Researchers at the Indian Institute of Science, Bangalore have now devised a technology which can efficiently extract energy from vibrations that are almost always present around us. Though not from thin air, this development has a wide scope of applications and could power smalls LED lights, fire and smoke alarms, biomedical devices to name a few.
Gold nanoparticles coated with a thin layer of platinum may make hydrogen fuel cells more efficient, finds an IISc study. Such small spikes in efficiencies take us closer to affordable hydrogen fuel, which is considered as a cleaner replacement to conventional fuels.
A heart beat generates pressure wave which propagate throughout the arterial system. The shapes of wrist pulse waveforms are influenced by their continuous interaction with the non-uniform arterial system. These waves expand the arterial walls as they travel along and the expansions are palpable as the wrist pulse. A typical pulse signal has a multi period trend. Systolic wave with higher amplitude contributes to the main component of the pulse signal. The diastolic wave contributes to the lower amplitude secondary wave of the pulse signal. The information regarding heart is contained in the systolic wave whereas the secondary wave provides information on the reflection sites and the periphery of the arterial system. Analyzing this information would help one detect abnormalities in the body condition. Many efforts have been made recently to analyze wrist pulse pressure signals using efficient computer based techniques
When you combine unbridled passion for Indic languages and the drive to give back to the nation that nurtures, we get researchers like Shiva Kumar H R. His work titled ‘Gift of New Abilities’ won him the ‘Gandhian Young Technological Innovation Award-2015’. Shiva Kumar and Prof. A G Ramakrishnan have developed high accuracy Optical Character Recognizers (OCR) for Kannada and Tamil languages that convert scanned pages of a printed document/book into e-text.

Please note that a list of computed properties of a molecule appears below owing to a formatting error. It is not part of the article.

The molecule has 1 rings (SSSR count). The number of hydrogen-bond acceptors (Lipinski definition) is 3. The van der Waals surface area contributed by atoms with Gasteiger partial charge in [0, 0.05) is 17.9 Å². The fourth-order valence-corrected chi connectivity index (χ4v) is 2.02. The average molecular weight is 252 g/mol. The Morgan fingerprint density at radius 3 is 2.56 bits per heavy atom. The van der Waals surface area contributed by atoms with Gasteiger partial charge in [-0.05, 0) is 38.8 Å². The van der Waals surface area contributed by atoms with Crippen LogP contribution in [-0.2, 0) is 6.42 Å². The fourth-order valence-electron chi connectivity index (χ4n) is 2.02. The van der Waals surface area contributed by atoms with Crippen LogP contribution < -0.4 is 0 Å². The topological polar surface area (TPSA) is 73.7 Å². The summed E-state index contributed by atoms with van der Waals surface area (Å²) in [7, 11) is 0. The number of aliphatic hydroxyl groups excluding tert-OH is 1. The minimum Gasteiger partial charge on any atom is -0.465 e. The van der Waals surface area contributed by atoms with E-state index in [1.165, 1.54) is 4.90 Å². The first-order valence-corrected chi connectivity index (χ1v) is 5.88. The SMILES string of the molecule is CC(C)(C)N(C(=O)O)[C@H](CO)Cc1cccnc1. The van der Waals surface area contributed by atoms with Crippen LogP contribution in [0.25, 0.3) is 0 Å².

Shiva Kumar and Prof. A G Ramakrishnan have developed high accuracy Optical Character Recognizers (OCR) for Kannada and Tamil languages that convert scanned pages of a printed document/book into e-text. In addition, they have developed an intuitive GUI called Print-to-Braille tool that enables even non-technical people to quickly use their OCR and make corrections to the mistakes, if any, in the text output by the OCR. By using their OCR along with the Print to Braille tool, the family members or friends of visually challenged people are able to scan any printed book/document and convert it into Unicode text within a short span of time. The visually challenged person can listen to that e-text through any Text to speech (TTS) synthesis software. The e-text can also be converted into Braille codes and printed using a Braille embosser.